ROVANIEMI, Finland — Yes, Virginia, and everyone else, there is a Santa Claus Land. And although it might sound like a tourist trap, it's really a delightful enclave of year-round Christmas spirit in the heart of Finnish Lapland. The capital is Joulupukin (Santa Claus) Pajakyla (Village), right on the Arctic Circle.
About two years ago the governor of Lapland proclaimed this vast unspoiled (and fortunately unaffected by the Chernobyl disaster) haven for naturalists and people who love sports, as the domain of St. Nick.
According to Finnish legend, Santa Claus lives at Korvatunturi, in the wilderness near the Soviet border. But that's too remote, so Santa Claus Village was built just two miles north of Rovaniemi, the capital and commercial center of Lapland. The site is where Eleanor Roosevelt was taken when she asked to visit the Arctic Circle. The log cabin built to accommodate her has been incorporated into the village.
You can get to Santa Claus Village by public bus from the Rovaniemi town center for about $1 in about 10 minutes.
You might expect Santa Claus Village to be quaint and old-fashioned, with gingerbread houses and gaslight. But the Lapland version is Finnish modern, and acclimatized to be warm in winter and cool in summer.
The main building, designed by the Arrak Group of architects and inaugurated in June, 1985, is a handsome wooden structure with two levels of workshops, exhibition and activity rooms, boutiques and an all-important post office, all centered around a lobby. A large fir tree is always decorated, even in summer months when Lapland's days are long and the weather is balmy.
Santa Claus is usually there, too. But visitors in summer are advised to phone first--the village is open daily, but Santa may have gone fishin' on one of Lapland's well-stocked lakes.
The building's activity rooms often house creative workshops for children, who can paint pictures about Santa Claus or anything else, or write letters to be sent to family or friends at home, complete with the Santa Claus postmark.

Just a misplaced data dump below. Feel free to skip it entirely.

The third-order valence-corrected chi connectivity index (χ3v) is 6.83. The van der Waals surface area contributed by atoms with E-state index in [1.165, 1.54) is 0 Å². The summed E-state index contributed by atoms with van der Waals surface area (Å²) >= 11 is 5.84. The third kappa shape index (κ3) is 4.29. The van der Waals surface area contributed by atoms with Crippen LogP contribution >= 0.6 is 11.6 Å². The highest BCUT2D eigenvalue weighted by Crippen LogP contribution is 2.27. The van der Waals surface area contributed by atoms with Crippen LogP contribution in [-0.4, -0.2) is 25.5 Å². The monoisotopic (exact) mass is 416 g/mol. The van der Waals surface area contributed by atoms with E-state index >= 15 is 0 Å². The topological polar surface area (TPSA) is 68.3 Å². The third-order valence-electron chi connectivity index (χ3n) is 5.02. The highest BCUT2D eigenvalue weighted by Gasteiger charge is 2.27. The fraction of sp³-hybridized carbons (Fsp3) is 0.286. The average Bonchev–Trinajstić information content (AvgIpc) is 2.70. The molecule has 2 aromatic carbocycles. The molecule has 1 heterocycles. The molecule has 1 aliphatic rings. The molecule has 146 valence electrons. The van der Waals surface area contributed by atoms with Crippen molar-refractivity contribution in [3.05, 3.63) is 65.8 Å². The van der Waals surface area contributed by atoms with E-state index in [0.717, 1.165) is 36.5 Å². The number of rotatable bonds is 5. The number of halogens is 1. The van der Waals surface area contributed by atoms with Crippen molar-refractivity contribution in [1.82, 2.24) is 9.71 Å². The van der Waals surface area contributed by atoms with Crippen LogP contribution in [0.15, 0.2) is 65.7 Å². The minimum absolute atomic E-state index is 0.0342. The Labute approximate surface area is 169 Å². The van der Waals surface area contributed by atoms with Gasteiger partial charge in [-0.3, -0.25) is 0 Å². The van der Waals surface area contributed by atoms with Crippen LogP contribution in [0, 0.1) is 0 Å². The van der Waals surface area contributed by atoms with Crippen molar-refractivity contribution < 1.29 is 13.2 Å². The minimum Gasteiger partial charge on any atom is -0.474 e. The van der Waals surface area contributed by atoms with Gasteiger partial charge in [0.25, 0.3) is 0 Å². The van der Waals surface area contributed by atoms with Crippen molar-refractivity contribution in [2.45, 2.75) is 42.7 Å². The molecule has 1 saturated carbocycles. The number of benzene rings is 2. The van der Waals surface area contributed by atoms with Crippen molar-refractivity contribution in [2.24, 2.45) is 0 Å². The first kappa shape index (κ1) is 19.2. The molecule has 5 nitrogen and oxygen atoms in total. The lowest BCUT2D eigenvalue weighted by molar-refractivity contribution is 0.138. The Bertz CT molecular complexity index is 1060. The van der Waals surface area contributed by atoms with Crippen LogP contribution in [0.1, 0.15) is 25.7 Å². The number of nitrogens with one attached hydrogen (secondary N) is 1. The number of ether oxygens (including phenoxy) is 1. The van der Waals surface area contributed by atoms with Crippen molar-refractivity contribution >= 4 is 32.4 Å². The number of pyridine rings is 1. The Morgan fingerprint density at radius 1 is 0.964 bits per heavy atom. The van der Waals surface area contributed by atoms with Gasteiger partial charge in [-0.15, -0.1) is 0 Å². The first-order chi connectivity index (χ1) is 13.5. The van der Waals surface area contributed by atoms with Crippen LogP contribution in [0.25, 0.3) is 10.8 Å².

All Letters Answered
In 1985 about 170,000 children from around the world (including about 5,500 American kids) took pen, pencil or crayon in hand to write to Santa at Arctic Circle 96930, Rovaniemi, Finland. Those letters (many of them mostly lists) were all answered. Santa hires extra personnel to handle the volumes of mail, and some of them wear elf-like uniforms.
From that same post office you can mail some wonderful gifts, all sold in Santa Claus Village shops. There are lots of playthings. The wooden pull toys include rabbits with wiggling ears ($12), cats whose heads turn from side to side ($10) as if they were looking for the toy mice ($6) that look a bit like very miniature wooden Volkswagens with leather tails.
There are little autos ($12), locomotives with hook-up cars ($7-$20), airplanes ($12) and boats ($3). These, plus assorted rattles, puzzles, boxes and blocks are handmade here. The same company makes darling Raggedy Ann and Andy-like dolls with yellow hair and pudgy bald baby dolls.
Rag dolls and cuddly stuffed animals, including an unusual assortment of Arctic species such as reindeer, some with Rudolph-red noses, are made in Santa's workshop nearby at Ranua Animal Park, where live animals are also kept. (Ranua Park is another Santa Claus Land attraction, about 20 miles south of Rovaniemi, and also reachable by public bus.) The unusual stuffed animals are from small to almost monumental size, priced $15 and up.
Handmade Lapp Boots
Other boutiques contain wearables, including unusual handmade Lapp ankle or knee-high boots of natural leather that darkens with age. The boots are comfortable, and have a somewhat exotic design (the toe comes to an upturned point, the seams are decorated with Viking designs burned into the leather). They are warm, sturdy, sized for men, women and children. Adult sizes cost about $175.
Pentik Co., manufacturer of fine leather goods and ceramics, has a shop in Santa Claus Village. Its supply of gift items ranges from supple leather coats ($800 and up), jackets ($300 and up) and handbags ($90 and up) to table settings of creamy white faience, complete with serving bowls, coffee pot and platters large enough to serve a family-size Christmas goose or turkey. There are also lovely modern vases and candle holders.
Other shops contain colorful hand-knit sweaters, warm enough for winter in Finland or the Rockies, and hand-woven shawls, scarfs and blankets, and some fur coats and hats.
The handmade jewelry is lovely, too. There are snow grouse pendants ($60 and up) made of silver, with a white stone for one wing and a red stone for the other to symbolize the seasonal feather changes.
The special blue-black spectralite, mined locally, is handsomely combined with silver or gold in modern pendants or bracelets, earrings or tie clips. Silver jewelry with traditional Viking designs is also sold.